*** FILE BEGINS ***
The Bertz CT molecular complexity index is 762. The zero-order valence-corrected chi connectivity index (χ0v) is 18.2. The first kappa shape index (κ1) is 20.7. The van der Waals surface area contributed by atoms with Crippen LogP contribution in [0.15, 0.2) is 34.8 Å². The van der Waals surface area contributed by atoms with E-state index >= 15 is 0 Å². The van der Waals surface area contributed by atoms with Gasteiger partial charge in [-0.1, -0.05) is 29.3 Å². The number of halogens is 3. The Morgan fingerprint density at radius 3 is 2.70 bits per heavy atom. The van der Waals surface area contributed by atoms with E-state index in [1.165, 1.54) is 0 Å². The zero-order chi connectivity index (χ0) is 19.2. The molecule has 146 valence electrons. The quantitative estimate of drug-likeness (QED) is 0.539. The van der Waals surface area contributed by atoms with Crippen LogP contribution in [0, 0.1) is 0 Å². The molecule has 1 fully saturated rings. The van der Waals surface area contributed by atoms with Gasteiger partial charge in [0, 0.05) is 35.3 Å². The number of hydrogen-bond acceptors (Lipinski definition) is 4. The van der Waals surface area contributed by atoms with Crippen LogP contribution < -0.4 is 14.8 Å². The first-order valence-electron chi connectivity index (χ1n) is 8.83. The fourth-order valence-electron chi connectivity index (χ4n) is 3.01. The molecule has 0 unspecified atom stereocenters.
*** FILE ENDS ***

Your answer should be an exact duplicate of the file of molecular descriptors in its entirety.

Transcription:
The Bertz CT molecular complexity index is 762. The zero-order valence-corrected chi connectivity index (χ0v) is 18.2. The first kappa shape index (κ1) is 20.7. The van der Waals surface area contributed by atoms with Crippen LogP contribution in [0.15, 0.2) is 34.8 Å². The van der Waals surface area contributed by atoms with E-state index >= 15 is 0 Å². The van der Waals surface area contributed by atoms with Gasteiger partial charge in [-0.1, -0.05) is 29.3 Å². The number of halogens is 3. The Morgan fingerprint density at radius 3 is 2.70 bits per heavy atom. The van der Waals surface area contributed by atoms with E-state index in [1.165, 1.54) is 0 Å². The zero-order chi connectivity index (χ0) is 19.2. The molecule has 146 valence electrons. The quantitative estimate of drug-likeness (QED) is 0.539. The van der Waals surface area contributed by atoms with Crippen LogP contribution in [0, 0.1) is 0 Å². The molecule has 1 fully saturated rings. The van der Waals surface area contributed by atoms with Gasteiger partial charge in [0, 0.05) is 35.3 Å². The number of hydrogen-bond acceptors (Lipinski definition) is 4. The van der Waals surface area contributed by atoms with Crippen LogP contribution < -0.4 is 14.8 Å². The first-order valence-electron chi connectivity index (χ1n) is 8.83. The fourth-order valence-electron chi connectivity index (χ4n) is 3.01. The molecule has 0 unspecified atom stereocenters.